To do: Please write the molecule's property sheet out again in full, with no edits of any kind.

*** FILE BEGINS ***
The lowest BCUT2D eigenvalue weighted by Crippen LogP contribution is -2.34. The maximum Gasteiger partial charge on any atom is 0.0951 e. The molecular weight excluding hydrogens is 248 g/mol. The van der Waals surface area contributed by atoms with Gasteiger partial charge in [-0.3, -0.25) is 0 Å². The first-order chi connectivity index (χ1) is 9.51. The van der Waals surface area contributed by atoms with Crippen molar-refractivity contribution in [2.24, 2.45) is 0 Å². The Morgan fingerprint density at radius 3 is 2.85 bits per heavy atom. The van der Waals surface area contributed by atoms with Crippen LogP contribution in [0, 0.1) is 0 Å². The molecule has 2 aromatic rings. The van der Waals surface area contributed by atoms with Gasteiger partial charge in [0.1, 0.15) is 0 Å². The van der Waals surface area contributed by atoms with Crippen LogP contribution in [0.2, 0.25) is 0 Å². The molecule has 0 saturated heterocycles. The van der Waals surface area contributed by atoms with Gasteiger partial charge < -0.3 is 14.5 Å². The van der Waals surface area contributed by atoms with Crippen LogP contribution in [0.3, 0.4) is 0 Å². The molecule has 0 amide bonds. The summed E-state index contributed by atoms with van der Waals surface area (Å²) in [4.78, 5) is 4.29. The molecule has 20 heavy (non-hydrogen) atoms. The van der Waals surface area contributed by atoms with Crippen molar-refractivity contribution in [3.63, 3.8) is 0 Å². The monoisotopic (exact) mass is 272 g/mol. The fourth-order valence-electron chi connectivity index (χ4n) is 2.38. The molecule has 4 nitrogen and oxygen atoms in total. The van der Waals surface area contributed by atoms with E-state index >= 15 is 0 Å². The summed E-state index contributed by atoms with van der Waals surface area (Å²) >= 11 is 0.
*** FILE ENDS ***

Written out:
The lowest BCUT2D eigenvalue weighted by Crippen LogP contribution is -2.34. The maximum Gasteiger partial charge on any atom is 0.0951 e. The molecular weight excluding hydrogens is 248 g/mol. The van der Waals surface area contributed by atoms with Gasteiger partial charge in [-0.3, -0.25) is 0 Å². The first-order chi connectivity index (χ1) is 9.51. The van der Waals surface area contributed by atoms with Crippen molar-refractivity contribution in [2.24, 2.45) is 0 Å². The Morgan fingerprint density at radius 3 is 2.85 bits per heavy atom. The van der Waals surface area contributed by atoms with Crippen LogP contribution in [0, 0.1) is 0 Å². The molecule has 2 aromatic rings. The van der Waals surface area contributed by atoms with Gasteiger partial charge in [0.1, 0.15) is 0 Å². The van der Waals surface area contributed by atoms with Crippen LogP contribution in [0.2, 0.25) is 0 Å². The molecule has 0 saturated heterocycles. The van der Waals surface area contributed by atoms with Gasteiger partial charge < -0.3 is 14.5 Å². The van der Waals surface area contributed by atoms with Crippen LogP contribution in [0.3, 0.4) is 0 Å². The molecule has 0 amide bonds. The summed E-state index contributed by atoms with van der Waals surface area (Å²) in [4.78, 5) is 4.29. The molecule has 20 heavy (non-hydrogen) atoms. The van der Waals surface area contributed by atoms with Crippen molar-refractivity contribution in [3.63, 3.8) is 0 Å². The monoisotopic (exact) mass is 272 g/mol. The fourth-order valence-electron chi connectivity index (χ4n) is 2.38. The molecule has 4 nitrogen and oxygen atoms in total. The van der Waals surface area contributed by atoms with E-state index >= 15 is 0 Å². The summed E-state index contributed by atoms with van der Waals surface area (Å²) >= 11 is 0.